The latest news and information from Warnett Hallen LLP.
- Vote for Warnett Hallen!
- On the Road with Vancouver Cycling Enthusiasts
- Pedestrian Struck in Crosswalk with Devastating Results
Vote for Warnett Hallen!
Last year, all of us at Warnett Hallen were honoured to be voted one of the Georgia Straight’s top three lawyers when an accident strikes.
Please help us do it again. Vote for us!
Go to 20th Annual Best of Vancouver Ballot by July 22 and vote for Warnett Hallen in the category ‘Lawyers to Call When an Accident Strikes’ (on page 5 of the voting ballot).
Answer 30 questions or more and you could win a trip for two to Maui staying at the world famous Kāʻanapali Beach Resort! You can also retweet the Georgia Straight’s message or like them on Facebook for an additional entry and a better chance of winning.
Thank you for voting for Warnett Hallen and best of luck in winning a trip to Maui. If you have any questions, just contact Manjot Hallen at 604-737-3300 or email@example.com.
On the Road with Vancouver Cycling Enthusiasts
Vancouver’s new segregated bike lanes, bike-only turn signals and designated bike routes are improving cyclists’ safety on the road. But these changes have come with growing pains as both drivers and cyclists learn to share the roads. ICBC reports that in the Lower Mainland from May to October each year an average of 630 cyclists are injured and four killed. At Warnett Hallen we want to foster a culture of safety for everyone on the roads of Vancouver.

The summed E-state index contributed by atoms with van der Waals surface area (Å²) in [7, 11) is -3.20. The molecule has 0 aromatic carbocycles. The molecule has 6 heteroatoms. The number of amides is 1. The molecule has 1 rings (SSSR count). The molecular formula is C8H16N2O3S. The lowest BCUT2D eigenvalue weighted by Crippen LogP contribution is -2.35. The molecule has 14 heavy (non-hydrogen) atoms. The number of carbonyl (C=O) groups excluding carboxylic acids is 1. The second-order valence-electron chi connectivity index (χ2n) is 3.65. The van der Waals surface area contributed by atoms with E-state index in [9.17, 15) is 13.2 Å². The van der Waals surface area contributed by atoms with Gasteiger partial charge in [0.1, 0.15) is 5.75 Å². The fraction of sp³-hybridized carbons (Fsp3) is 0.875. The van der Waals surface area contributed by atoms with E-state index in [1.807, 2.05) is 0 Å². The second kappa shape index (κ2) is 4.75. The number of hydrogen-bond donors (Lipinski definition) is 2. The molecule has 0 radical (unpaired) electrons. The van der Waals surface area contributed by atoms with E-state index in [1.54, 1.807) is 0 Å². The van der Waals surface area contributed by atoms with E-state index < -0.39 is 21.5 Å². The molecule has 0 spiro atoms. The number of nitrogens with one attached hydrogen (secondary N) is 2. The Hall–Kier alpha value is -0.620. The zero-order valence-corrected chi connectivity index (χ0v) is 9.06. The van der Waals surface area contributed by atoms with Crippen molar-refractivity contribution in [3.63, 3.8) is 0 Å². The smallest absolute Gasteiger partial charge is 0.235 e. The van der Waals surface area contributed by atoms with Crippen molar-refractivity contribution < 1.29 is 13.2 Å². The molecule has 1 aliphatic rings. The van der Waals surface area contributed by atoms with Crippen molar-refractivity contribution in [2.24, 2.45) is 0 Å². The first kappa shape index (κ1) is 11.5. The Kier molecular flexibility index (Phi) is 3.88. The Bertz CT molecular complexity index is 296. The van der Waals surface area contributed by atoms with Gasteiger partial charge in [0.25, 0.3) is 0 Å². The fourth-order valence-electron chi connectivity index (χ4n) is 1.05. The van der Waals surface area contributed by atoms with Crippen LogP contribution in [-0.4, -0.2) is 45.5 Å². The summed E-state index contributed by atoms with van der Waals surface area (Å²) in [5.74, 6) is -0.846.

More cyclists on the road than ever
We caught up with cycling instructor Paul Moffat to get his perspective on the changing world of urban cycling.
Paul tells us, “In my 20 years of riding, cycling has never been so popular! I have so many clients learning how to ride a bike, or in the case of experienced cyclists, learning how to ride more efficiently and safely. Thanks to rising fuel costs and people making greener transportation choices, cycling is seeing enormous growth.” Unfortunately for drivers though, there aren’t any cyclist licensing or training requirements, and not all cyclists take the time to learn the rules of the road or take lessons. This means drivers need to be alert when sharing the road.
Paul continues, “The mass production of bicycles means that almost anyone can afford to own a high quality bike. And bikes these days are made of stronger, lighter materials. The result? There are more cyclists than ever on our roads, and they’re on much faster bikes.”
Ten tips to keep you safe on the road this summer
- Make eye contact with drivers.
- Plan your route along designated bike lanes or streets – even if it means traveling on a less direct path.
- Follow the rules of the road as a cyclist: don’t ride on sidewalks, don’t ride against traffic or the wrong way on a one-way street, and stop when required at intersections.
- Wear bright clothes or reflective gear if traveling before dawn or after dusk.
- Use hand signals to let drivers know your intentions.
- Be patient and courteous.
- Be aware: always shoulder check, and when turning left or across a bike lane, assume cyclists are traveling faster than you think.
- When parked at the curb, look before you open the car door.
- Provide wide space margins behind and beside cyclists (cyclists are allowed to ride in the middle of a travel lane).
- Be extra cautious at intersections, especially turning right across the cycle lanes.